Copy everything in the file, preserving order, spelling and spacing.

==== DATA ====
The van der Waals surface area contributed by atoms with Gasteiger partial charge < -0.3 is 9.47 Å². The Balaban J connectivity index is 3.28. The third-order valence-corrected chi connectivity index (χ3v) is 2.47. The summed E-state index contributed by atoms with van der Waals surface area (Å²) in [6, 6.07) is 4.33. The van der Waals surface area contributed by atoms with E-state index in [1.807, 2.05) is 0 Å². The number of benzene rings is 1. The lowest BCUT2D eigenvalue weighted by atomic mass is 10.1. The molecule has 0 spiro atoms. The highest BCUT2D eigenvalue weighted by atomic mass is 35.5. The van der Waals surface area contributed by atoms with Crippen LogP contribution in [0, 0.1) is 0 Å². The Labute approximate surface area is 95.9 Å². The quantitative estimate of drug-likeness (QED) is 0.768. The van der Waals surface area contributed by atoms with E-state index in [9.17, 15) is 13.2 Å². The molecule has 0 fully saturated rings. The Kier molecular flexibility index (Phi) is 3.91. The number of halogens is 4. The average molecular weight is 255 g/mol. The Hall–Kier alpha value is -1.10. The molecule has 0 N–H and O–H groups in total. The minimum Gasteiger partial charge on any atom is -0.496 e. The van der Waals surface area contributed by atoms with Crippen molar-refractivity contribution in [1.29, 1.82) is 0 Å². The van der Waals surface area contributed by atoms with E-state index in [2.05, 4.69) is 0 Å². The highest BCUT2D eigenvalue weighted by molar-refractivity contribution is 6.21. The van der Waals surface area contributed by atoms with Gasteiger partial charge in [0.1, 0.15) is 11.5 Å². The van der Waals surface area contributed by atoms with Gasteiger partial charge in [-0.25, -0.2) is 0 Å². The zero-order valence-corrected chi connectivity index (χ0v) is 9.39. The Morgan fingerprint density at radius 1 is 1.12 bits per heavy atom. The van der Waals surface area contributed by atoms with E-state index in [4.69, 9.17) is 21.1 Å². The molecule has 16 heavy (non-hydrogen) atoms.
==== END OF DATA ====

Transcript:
The van der Waals surface area contributed by atoms with Gasteiger partial charge < -0.3 is 9.47 Å². The Balaban J connectivity index is 3.28. The third-order valence-corrected chi connectivity index (χ3v) is 2.47. The summed E-state index contributed by atoms with van der Waals surface area (Å²) in [6, 6.07) is 4.33. The van der Waals surface area contributed by atoms with E-state index in [1.807, 2.05) is 0 Å². The number of benzene rings is 1. The lowest BCUT2D eigenvalue weighted by atomic mass is 10.1. The molecule has 0 spiro atoms. The highest BCUT2D eigenvalue weighted by atomic mass is 35.5. The van der Waals surface area contributed by atoms with Crippen LogP contribution in [0, 0.1) is 0 Å². The Labute approximate surface area is 95.9 Å². The quantitative estimate of drug-likeness (QED) is 0.768. The van der Waals surface area contributed by atoms with E-state index in [9.17, 15) is 13.2 Å². The molecule has 0 fully saturated rings. The Kier molecular flexibility index (Phi) is 3.91. The number of halogens is 4. The average molecular weight is 255 g/mol. The Hall–Kier alpha value is -1.10. The molecule has 0 N–H and O–H groups in total. The minimum Gasteiger partial charge on any atom is -0.496 e. The van der Waals surface area contributed by atoms with Crippen molar-refractivity contribution in [1.29, 1.82) is 0 Å². The van der Waals surface area contributed by atoms with E-state index in [2.05, 4.69) is 0 Å². The highest BCUT2D eigenvalue weighted by molar-refractivity contribution is 6.21. The van der Waals surface area contributed by atoms with Gasteiger partial charge in [0.1, 0.15) is 11.5 Å². The van der Waals surface area contributed by atoms with Gasteiger partial charge in [-0.25, -0.2) is 0 Å². The zero-order valence-corrected chi connectivity index (χ0v) is 9.39. The Morgan fingerprint density at radius 1 is 1.12 bits per heavy atom. The van der Waals surface area contributed by atoms with E-state index in [4.69, 9.17) is 21.1 Å². The molecule has 16 heavy (non-hydrogen) atoms.